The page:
Henning Larsen envisions Arctic University Museum of Norway as a glowing beacon

Henning Larsen’s design for new Arctic University Museum of Norway, in the island city of Tromsø, features four translucent buildings that glow from inside at twilight.

by Zohra Khan Published on : Mar 10, 2020

Henning Larsen recently revealed the design of Arctic University Museum of Norway in the Norwegian island city of Tromsø, which is famed for viewing the Northern Lights. Located just southwest of the city centre, the proposal by the Scandinavian firm demonstrates a ‘glowing beacon’ that creates a new cultural path, drawing visitors from the town to the sea.

 The Arctic University Museum of Norway by Henning Larsen is envisioned like a glowing beacon for the island city of Tromsø | Arctic University Museum of Norway | Henning Larsen | STIRworld
The Arctic University Museum of Norway by Henning Larsen is envisioned like a glowing beacon for the island city of TromsøImage Credit: Courtesy of Henning Larsen

Four translucent masses - taking up an area of 19,700 sqm – make up for the new museum situated next to the existing Tromsø Center for Contemporary Art. The building has been designed to house university’s cultural artefacts and natural history archives – the collections that have exceeded their current homes.

Each of the four masses lie on a solid slate surface wedged in the craggy terrain of the site. The building facades are composed of cassette-like recurring modules that appear milky in the daytime but as light descends the horizon, they glow from the inside.

  • Programmatic massing | Arctic University Museum of Norway | Henning Larsen | STIRworld
    Programmatic massing Image Credit: Courtesy of Henning Larsen
  • Building entry points | Arctic University Museum of Norway | Henning Larsen | STIRworld
    Building entry points Image Credit: Courtesy of Henning Larsen
  • Site circulation | Arctic University Museum of Norway | Henning Larsen | STIRworld
    Site circulation Image Credit: Courtesy of Henning Larsen
  • Views diagram | Arctic University Museum of Norway | Henning Larsen | STIRworld
    Views diagram Image Credit: Courtesy of Henning Larsen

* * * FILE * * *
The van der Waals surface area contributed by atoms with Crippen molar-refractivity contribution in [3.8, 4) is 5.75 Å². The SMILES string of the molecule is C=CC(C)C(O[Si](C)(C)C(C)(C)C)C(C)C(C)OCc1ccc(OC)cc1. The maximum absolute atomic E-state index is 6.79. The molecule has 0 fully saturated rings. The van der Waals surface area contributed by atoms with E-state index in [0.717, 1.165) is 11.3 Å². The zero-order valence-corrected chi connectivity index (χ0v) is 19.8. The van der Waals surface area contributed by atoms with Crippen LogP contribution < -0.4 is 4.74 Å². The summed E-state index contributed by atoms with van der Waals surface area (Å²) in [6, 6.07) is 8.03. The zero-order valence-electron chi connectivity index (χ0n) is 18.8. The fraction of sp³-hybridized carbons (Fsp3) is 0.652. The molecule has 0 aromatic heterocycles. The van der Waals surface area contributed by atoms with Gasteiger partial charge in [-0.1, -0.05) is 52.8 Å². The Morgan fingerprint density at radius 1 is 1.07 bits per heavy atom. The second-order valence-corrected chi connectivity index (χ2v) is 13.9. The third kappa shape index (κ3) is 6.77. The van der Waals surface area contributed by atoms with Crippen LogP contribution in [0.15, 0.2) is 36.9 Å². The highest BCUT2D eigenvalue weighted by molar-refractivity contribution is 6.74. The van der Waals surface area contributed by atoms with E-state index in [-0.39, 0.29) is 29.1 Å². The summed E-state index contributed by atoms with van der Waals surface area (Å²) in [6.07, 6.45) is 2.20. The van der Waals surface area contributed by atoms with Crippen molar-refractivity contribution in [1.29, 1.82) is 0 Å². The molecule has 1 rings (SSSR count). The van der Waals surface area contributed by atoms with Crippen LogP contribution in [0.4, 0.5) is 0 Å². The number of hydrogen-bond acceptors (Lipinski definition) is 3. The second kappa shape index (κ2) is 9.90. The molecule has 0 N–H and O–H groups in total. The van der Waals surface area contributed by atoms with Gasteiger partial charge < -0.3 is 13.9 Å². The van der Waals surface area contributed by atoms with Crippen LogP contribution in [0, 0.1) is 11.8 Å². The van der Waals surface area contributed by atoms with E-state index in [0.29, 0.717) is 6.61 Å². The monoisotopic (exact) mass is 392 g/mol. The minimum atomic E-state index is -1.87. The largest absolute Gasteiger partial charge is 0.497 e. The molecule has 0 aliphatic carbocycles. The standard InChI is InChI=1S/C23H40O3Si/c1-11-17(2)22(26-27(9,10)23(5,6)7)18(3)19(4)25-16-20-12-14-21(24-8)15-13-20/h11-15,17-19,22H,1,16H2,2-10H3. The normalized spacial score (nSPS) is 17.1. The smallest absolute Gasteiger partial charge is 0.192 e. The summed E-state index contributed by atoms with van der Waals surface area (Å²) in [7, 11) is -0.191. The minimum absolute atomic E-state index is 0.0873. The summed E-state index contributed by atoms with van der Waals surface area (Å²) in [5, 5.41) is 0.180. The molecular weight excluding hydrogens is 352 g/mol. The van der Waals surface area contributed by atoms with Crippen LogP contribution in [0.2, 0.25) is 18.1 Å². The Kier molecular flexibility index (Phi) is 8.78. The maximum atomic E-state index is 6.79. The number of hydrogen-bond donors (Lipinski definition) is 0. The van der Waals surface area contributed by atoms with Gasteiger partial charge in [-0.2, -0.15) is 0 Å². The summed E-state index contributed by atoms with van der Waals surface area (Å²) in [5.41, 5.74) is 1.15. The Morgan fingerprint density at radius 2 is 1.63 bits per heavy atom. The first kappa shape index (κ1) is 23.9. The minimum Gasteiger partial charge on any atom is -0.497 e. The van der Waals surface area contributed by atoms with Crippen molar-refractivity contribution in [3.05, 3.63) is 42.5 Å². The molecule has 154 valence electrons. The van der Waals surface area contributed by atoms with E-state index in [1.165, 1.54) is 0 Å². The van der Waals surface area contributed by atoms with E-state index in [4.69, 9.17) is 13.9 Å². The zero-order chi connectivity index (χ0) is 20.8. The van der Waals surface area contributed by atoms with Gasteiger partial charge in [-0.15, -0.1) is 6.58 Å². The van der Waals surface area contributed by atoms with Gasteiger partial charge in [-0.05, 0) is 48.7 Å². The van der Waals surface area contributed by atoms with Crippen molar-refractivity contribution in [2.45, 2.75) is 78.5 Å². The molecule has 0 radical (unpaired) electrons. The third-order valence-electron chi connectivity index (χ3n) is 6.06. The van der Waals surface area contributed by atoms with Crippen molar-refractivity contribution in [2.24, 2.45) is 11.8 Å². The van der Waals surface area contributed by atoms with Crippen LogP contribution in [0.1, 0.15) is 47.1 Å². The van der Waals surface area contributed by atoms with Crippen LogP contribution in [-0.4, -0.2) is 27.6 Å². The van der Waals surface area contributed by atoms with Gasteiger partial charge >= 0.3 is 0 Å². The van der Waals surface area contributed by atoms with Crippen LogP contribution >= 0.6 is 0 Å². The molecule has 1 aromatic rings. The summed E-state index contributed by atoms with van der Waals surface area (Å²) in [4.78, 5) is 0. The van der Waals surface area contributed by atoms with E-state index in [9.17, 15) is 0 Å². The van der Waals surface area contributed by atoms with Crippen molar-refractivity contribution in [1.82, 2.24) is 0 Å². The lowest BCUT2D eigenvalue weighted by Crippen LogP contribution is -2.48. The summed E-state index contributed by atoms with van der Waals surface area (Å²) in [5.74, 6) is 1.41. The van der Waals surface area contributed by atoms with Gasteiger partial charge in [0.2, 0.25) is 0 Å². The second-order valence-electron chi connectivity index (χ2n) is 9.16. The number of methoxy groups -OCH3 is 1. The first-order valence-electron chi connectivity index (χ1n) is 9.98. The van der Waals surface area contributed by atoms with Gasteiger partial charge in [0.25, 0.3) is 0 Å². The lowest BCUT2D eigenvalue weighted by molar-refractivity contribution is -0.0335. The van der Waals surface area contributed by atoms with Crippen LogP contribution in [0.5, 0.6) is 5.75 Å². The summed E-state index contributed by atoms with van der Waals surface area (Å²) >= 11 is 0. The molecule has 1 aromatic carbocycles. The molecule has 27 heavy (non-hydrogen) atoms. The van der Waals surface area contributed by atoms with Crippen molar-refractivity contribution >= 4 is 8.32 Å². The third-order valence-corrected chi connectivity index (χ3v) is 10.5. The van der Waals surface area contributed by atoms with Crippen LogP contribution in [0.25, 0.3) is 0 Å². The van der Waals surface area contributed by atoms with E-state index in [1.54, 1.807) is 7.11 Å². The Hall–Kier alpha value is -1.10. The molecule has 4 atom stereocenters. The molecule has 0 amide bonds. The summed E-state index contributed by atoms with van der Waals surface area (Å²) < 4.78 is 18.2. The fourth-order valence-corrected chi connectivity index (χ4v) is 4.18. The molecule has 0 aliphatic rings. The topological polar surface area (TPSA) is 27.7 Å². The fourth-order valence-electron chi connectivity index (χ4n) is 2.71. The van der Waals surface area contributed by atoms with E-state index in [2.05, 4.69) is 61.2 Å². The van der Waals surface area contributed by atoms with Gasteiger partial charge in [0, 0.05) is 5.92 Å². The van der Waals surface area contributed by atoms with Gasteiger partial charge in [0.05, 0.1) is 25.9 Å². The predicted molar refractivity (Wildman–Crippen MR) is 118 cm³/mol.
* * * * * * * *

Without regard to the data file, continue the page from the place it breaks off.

•  Landscape diagram | Arctic University Museum of Norway | Henning Larsen | STIRworld
    Landscape diagramImage Credit: Courtesy of Henning Larsen

“These delicate, glowing masses atop the slate base reference the indigenous Saami’s lávvu homes, whose canvas walls radiate light on the frozen winter earth,” says a statement by the firm Henning Larsen.

One of the striking spaces of the design is the largest exhibition hall that displays a mammoth blue whale skeleton suspended from the ceiling. The visitors can view the sculpture from the floor below, or the corridor and staircase surrounding the space. Additional spaces other than the conventional museum facilities within the building include a 200-capacity auditorium and various study rooms.

 A suspended blue whale skeleton is displayed in the largest exhibition hall  | Arctic University Museum of Norway | Henning Larsen | STIRworld
A suspended blue whale skeleton is displayed in the largest exhibition hall Image Credit: Courtesy of Henning Larsen

The material palette is kept in contrast to the climate of Tromsø, which during peak winter season does not witness any daylight. The museum complex features soft wooden textures and slate floors, compared to the saturated shades of blue that characterise the context.

The building seen from one of the connecting bridges | Arctic University Museum of Norway | Henning Larsen | STIRworld
The building seen from one of the connecting bridges Image Credit: Courtesy of Henning Larsen

A wide pedestrian path cuts through the masses, revealing a clover-like layout. Incisions along this pathway drop down to the building’s ground level, offering glimpses into the archives embedded in the museum’s base.

The landscape is beautifully woven in the site to position spaces that not only bring people together but also highlight the history of Tromsø and the Arctic region. A large amphitheatre cascade down toward the harbour and is designed to host public events and gatherings. The outdoor paths double as green passages and courtyards that reveal a living collection of botany, geology, and archaeology.

A view of the open air amphitheatre extending towards the harbour | Arctic University Museum of Norway | Henning Larsen | STIRworld
A view of the open air amphitheatre extending towards the harbourImage Credit: Courtesy of Henning Larsen

“Our design takes strong reference from the natural setting and cultural history of northern Nor-way,” says Henning Larsen partner Peer Teglgaard Jeppesen. “While modern, the design builds on the language of local heritage to create a glowing landmark that will be a beacon for the island city.”

The project, developed for Statsbygg in collaboration with COWI, Borealis, and SLA, is currently awaiting planning permission.

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